Press Release: President’s Council on Fitness, Sports, and Nutrition Announces Agreement to Work with Stanford Center on Longevity to Improve the Fitness of People at All Ages

The following is an official press release from the U.S. President’s Council on Fitness, Sports and Nutrition.

Washington, D.C. – The President’s Council on Fitness, Sports and Nutrition has reached agreement on a Memorandum of Understanding (MOU) with the Stanford Center on Longevity (SCL) to work together to “identify strategies to advance awareness and promotion of physical activity, fitness, and nutrition throughout the entire life span, but especially targeted to helping individuals of all abilities at age 50 and above.”

Cornell McClellan, a Member of the Council and Fitness Consultant and Personal Trainer to the First Family stared that, “Regardless of age or level of ability, I am a firm believer that being healthy and fit should be a goal toward which we all strive to achieve. For more than 30 years, I have coached and encouraged people of all backgrounds to take a holistic approach to personal wellness that enhances the mind, strengthens the body, and nurtures the spirit. It is so exciting that the Stanford Center on Longevity and the President’s Council on Fitness, Sports & Nutrition have come together to work together to promote continued physical activity for all ages.”

The collaboration solidifies the Council’s expanding focus that recognizes the need for people of all ages to remain active, which can help improve quality of life and reduce the instance of chronic disease. The Center on Longevity will look for innovative ways help the Council reach their goals.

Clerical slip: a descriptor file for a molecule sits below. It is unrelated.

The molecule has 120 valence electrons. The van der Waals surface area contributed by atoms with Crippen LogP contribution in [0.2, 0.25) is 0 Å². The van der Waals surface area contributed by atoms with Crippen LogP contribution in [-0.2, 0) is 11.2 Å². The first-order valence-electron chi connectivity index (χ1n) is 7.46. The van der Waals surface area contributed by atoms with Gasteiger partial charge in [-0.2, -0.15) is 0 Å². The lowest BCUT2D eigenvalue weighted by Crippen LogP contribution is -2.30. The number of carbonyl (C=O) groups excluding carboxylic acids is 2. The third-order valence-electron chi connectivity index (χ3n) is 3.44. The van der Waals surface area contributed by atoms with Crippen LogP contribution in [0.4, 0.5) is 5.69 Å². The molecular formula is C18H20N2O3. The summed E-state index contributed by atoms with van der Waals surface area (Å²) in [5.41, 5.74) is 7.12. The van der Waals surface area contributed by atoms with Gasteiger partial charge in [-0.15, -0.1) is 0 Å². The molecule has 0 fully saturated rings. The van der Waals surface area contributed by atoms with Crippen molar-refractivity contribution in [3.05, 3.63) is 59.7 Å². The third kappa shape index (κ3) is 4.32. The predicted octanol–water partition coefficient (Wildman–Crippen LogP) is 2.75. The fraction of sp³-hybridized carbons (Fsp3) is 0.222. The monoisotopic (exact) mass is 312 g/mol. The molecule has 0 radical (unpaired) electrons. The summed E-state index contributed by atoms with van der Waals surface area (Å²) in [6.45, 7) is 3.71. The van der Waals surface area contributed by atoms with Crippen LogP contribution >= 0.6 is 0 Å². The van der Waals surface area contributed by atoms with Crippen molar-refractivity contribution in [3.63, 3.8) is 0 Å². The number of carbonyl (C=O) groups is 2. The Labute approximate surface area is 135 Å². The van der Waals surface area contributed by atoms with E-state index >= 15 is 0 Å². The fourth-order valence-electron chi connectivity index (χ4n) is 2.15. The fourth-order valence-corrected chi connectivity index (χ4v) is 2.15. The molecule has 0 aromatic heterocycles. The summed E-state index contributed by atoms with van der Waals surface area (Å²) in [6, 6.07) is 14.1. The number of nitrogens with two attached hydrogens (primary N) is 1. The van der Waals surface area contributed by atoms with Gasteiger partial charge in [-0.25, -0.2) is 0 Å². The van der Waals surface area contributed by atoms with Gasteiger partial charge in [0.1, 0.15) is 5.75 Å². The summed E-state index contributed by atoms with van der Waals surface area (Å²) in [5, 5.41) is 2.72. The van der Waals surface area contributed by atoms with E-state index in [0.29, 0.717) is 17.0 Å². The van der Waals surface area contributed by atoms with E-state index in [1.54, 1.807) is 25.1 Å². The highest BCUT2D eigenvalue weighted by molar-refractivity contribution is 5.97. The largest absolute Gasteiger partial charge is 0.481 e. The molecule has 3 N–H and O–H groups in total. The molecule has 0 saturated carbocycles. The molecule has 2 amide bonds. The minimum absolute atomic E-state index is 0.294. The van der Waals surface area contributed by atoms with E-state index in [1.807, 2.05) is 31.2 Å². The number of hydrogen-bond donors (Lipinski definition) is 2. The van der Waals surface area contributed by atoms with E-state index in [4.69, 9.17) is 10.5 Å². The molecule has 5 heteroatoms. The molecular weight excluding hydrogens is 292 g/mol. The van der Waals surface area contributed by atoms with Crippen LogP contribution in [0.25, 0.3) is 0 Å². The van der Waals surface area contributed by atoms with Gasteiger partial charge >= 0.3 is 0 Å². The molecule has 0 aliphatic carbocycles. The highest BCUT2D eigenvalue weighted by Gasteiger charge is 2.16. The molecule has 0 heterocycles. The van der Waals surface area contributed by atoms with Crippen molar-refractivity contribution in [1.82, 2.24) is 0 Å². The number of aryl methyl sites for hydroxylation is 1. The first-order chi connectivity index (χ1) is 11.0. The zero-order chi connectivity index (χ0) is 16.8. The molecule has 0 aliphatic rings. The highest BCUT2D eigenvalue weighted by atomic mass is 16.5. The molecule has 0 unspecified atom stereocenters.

“Maintaining physical fitness is integral to aging well“said Professor Laura Carstensen, Founding Director of the Stanford Center on Longevity. “We are very excited to work with the President’s Council to look for innovative ways to improve the health of all Americans.”

One activity that is already underway is a worldwide university design challenge to “Enable Personal Mobility Across the Life Span.” In this challenge, the Center asks teams to propose solutions that will:

  • Reduce sedentary lifestyles
  • Encourage and enable physical movement and exercise
  • Reduce barriers to mobility in the home and in the community

Over $20,000 in prizes will be awarded and teams selected as finalists will be paired with industry mentors to validate their ideas. Finalists will travel to Stanford in the spring of 2015 to present their solutions to judges, industry experts, and investors. The Center’s first challenge on “Increasing Independence for those with Cognitive Impairment” drew 52 submissions from universities in 15 countries. For more details, visit the challenge website.

“We see the challenge as an opportunity to catalyze new ideas, as well as to educate a new generation of designers in topics around the aging of our population” said Ken Smith, the Center’s Director of Mobility.

The MOU also asks the Center to organize and host a conference to engage a diverse set of experts from academia, industry, non-profit organizations and government entities to identify research and program opportunities that support promotion of physical activity for those over 50. The results of this conference will determine future projects that will fall under the agreement.

About the President’s Council
The President’s Council on Fitness, Sports and Nutrition educates, engages and empowers all Americans to adopt a healthy lifestyle that includes regular physical activity and good nutrition. Through its partnerships with the public, private, and nonprofit sectors, the President’s Council promotes programs and initiatives that motivate people of all ages, backgrounds, and abilities to lead active, healthy lifestyles. For more information about the President’s Council, visit follow the President’s Council on Twitter @FitnessGov.

About the Stanford Center on Longevity
The mission of the Stanford Center on Longevity is to redesign long life. The Center studies the nature and development of the human life span, looking for innovative ways to use science and technology to solve the problems of people over 50 and improve the well-being of people of all ages. For more information about the Center, visit